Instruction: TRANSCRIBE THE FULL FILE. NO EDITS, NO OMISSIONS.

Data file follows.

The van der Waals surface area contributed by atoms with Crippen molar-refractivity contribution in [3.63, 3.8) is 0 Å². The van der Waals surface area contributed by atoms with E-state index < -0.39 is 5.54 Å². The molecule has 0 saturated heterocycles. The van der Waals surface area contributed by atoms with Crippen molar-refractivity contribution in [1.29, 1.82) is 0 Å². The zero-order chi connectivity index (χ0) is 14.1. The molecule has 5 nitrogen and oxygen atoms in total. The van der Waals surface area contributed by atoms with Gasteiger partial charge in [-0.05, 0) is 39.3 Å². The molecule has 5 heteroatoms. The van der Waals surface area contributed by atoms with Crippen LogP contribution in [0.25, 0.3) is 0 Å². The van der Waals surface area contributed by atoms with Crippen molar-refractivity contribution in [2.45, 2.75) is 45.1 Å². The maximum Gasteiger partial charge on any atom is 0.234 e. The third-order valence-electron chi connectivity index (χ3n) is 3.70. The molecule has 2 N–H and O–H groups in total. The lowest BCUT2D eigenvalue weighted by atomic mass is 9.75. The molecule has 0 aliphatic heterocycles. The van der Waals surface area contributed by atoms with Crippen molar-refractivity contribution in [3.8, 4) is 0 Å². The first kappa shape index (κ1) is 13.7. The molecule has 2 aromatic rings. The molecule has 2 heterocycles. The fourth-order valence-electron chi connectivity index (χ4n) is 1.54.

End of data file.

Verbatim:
The van der Waals surface area contributed by atoms with Crippen molar-refractivity contribution in [3.63, 3.8) is 0 Å². The van der Waals surface area contributed by atoms with E-state index < -0.39 is 5.54 Å². The molecule has 0 saturated heterocycles. The van der Waals surface area contributed by atoms with Crippen molar-refractivity contribution in [1.29, 1.82) is 0 Å². The zero-order chi connectivity index (χ0) is 14.1. The molecule has 5 nitrogen and oxygen atoms in total. The van der Waals surface area contributed by atoms with Gasteiger partial charge in [-0.05, 0) is 39.3 Å². The molecule has 5 heteroatoms. The van der Waals surface area contributed by atoms with Crippen LogP contribution in [0.25, 0.3) is 0 Å². The van der Waals surface area contributed by atoms with Crippen molar-refractivity contribution in [2.45, 2.75) is 45.1 Å². The maximum Gasteiger partial charge on any atom is 0.234 e. The third-order valence-electron chi connectivity index (χ3n) is 3.70. The molecule has 2 N–H and O–H groups in total. The lowest BCUT2D eigenvalue weighted by atomic mass is 9.75. The molecule has 0 aliphatic heterocycles. The van der Waals surface area contributed by atoms with Crippen molar-refractivity contribution in [3.8, 4) is 0 Å². The first kappa shape index (κ1) is 13.7. The molecule has 2 aromatic rings. The molecule has 2 heterocycles. The fourth-order valence-electron chi connectivity index (χ4n) is 1.54.